Tuesday, May 5, 2015

what would you do if you weren't afraid?


I used to think I was the kind of person who would literally remove selected memories if she could. There were always moments attached to broken relationships, whether they were good or bad ones, that I found myself wishing I could forget. It was a reminder, in the moment, of how easy it was to tie your happiness to another person, and how easily that happiness could be taken away. Every heartbreak, every rejection is just another dent in your armor. 

There's a fear that I think is common among people: it's the fear of vulnerability, of lowering your shield for a moment to let new possibilities step close enough to touch you. It's safer to keep your guard up, but one day you'll get tired from pushing against the door someone else might be trying to open. I should know, I've done it all my life: pushed person after experience after risk away because it was easier to shut down. 

Recently, my friend Geneva posed this question on her blog that I've thought of often, but never had an answer for--until now: "What would you do if you weren't afraid?"

To answer that, I'd have to definitively tell you what I'm afraid of, though none of those fears would result in the action the question is intended to produce (spiders, serial-killer clowns, etc.). But the other fears--the ones I don't often articulate because even saying it aloud scares me--are the important ones in this context to reflect on: I'm scared of being forgotten; of never having made a difference to anyone, anywhere; of never living as authentically as we were all intended to.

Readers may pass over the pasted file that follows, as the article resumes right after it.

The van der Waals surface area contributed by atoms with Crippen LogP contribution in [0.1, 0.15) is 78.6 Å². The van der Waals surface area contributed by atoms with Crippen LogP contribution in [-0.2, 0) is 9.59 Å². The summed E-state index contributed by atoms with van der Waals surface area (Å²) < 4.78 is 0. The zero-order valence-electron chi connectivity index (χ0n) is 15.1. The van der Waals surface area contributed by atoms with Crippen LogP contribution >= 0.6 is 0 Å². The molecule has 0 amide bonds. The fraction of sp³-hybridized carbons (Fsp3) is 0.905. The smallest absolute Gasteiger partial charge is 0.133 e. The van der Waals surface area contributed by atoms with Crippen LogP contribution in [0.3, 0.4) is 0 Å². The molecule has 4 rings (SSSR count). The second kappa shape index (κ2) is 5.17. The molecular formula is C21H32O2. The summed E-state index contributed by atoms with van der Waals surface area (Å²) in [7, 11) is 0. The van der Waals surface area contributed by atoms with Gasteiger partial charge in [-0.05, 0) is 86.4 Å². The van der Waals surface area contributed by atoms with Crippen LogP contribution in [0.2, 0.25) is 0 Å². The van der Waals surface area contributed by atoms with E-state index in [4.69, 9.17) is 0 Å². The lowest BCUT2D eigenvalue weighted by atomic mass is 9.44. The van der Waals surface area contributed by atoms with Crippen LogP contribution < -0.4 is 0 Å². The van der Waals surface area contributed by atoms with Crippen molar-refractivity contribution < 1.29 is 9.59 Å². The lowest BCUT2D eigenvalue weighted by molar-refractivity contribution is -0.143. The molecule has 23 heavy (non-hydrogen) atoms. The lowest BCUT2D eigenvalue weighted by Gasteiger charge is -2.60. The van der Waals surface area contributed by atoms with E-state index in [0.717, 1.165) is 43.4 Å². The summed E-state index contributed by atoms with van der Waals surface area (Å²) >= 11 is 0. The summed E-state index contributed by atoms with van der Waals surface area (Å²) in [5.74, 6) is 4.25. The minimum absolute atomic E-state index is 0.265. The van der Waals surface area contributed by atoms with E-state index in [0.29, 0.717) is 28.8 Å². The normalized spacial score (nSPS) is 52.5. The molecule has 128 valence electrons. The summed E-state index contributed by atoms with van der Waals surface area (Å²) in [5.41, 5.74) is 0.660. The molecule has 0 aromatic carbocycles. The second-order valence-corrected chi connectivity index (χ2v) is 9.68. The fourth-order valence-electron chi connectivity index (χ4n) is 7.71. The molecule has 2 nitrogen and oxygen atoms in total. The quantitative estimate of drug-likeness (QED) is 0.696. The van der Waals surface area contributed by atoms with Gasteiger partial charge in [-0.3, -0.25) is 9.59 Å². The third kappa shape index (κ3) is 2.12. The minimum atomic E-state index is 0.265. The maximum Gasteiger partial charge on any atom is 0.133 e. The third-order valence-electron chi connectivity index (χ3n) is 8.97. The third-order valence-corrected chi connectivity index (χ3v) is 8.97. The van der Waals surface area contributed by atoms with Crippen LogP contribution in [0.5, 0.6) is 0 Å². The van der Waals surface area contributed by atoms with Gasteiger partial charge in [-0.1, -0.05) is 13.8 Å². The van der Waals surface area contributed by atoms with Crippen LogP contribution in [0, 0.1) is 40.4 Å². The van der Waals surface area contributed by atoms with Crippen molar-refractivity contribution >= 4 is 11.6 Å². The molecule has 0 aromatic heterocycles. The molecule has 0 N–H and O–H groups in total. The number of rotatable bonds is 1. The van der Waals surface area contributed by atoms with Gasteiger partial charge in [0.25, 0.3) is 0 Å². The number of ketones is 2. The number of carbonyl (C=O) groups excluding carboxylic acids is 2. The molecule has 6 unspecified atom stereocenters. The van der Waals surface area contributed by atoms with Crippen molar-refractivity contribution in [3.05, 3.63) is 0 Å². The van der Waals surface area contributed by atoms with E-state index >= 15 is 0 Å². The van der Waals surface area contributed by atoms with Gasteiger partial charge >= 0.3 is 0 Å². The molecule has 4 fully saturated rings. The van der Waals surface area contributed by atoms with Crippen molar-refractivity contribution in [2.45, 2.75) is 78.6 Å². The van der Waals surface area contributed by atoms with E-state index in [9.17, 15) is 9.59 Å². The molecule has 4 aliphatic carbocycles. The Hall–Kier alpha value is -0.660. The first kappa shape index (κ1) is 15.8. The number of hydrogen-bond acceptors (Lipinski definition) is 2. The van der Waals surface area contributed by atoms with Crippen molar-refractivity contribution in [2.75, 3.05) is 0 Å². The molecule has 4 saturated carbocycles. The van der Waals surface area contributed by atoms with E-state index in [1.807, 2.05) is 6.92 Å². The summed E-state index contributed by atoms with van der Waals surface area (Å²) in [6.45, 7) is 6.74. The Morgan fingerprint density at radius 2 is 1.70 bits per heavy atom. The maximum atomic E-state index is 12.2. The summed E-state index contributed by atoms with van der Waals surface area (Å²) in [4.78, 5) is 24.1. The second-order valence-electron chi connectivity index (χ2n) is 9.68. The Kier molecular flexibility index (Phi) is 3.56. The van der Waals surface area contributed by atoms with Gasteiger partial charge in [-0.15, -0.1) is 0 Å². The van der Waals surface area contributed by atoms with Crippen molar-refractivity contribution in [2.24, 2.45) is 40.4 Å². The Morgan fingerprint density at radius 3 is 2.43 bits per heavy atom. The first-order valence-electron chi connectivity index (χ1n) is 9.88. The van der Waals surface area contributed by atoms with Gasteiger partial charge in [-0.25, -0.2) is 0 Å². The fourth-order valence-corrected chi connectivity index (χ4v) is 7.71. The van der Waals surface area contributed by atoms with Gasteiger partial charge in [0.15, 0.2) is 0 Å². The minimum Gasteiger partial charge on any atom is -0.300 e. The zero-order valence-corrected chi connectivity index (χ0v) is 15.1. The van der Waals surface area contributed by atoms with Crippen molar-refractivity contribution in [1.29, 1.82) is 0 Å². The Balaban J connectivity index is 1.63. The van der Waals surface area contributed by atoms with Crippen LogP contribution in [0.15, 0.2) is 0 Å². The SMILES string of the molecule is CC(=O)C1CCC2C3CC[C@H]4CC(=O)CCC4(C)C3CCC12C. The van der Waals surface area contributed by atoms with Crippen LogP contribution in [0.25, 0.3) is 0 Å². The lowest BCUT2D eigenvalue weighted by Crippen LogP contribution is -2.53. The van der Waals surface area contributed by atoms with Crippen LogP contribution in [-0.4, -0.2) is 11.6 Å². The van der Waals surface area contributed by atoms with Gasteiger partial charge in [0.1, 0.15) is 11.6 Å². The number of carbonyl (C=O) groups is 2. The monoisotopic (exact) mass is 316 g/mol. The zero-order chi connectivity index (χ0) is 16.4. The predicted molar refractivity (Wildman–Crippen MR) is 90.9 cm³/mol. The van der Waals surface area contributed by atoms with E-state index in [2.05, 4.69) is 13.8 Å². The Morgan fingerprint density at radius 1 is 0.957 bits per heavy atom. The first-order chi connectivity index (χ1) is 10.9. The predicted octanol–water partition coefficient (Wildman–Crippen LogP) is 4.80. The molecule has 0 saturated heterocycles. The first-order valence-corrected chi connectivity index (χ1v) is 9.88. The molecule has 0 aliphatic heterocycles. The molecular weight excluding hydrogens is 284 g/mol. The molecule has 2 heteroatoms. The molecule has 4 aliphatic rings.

What would I do if I weren't afraid? There's an Amy Poehler quote that speaks exactly the truth of my answer: "Continue to share your heart with people even if it's been broken." 

Because it's easier to shut down after something causes you pain, it becomes too easy to be scared of ever trying to open up again. It's an anxiety I know all too well--and, frankly, I don't want to do it anymore. Not everyone is a demon out to hurt you. Not everyone will take advantage of your heart. Not everyone will push you to your most vulnerable state for their own personal gain. I know that now, nearly seven years after I was convinced I had nothing left of myself to give.

Sharing your heart again after all of that is no guarantee you won't ever feel broken again--heartbreaks will come and go, people will still hurt you--but the key is to remain bold in your belief that there is good in the world, and there are people who will be there to hold up your shield when you need the help and who will help you rebuild when you're ready to stand again.

There's this passage from Hannah Brencher's if you find this letter that sums it up best, and it's what I want to end this entry on, along with the acknowledgement that I don't have it quite figured out yet. This idea of sharing my heart after it's been beat up on is exhausting, and I'm still afraid to do it because the last time I did and it eventually led to heartbreak, it went on for years. Even now, there are times when an open heart results in a bit of a sting.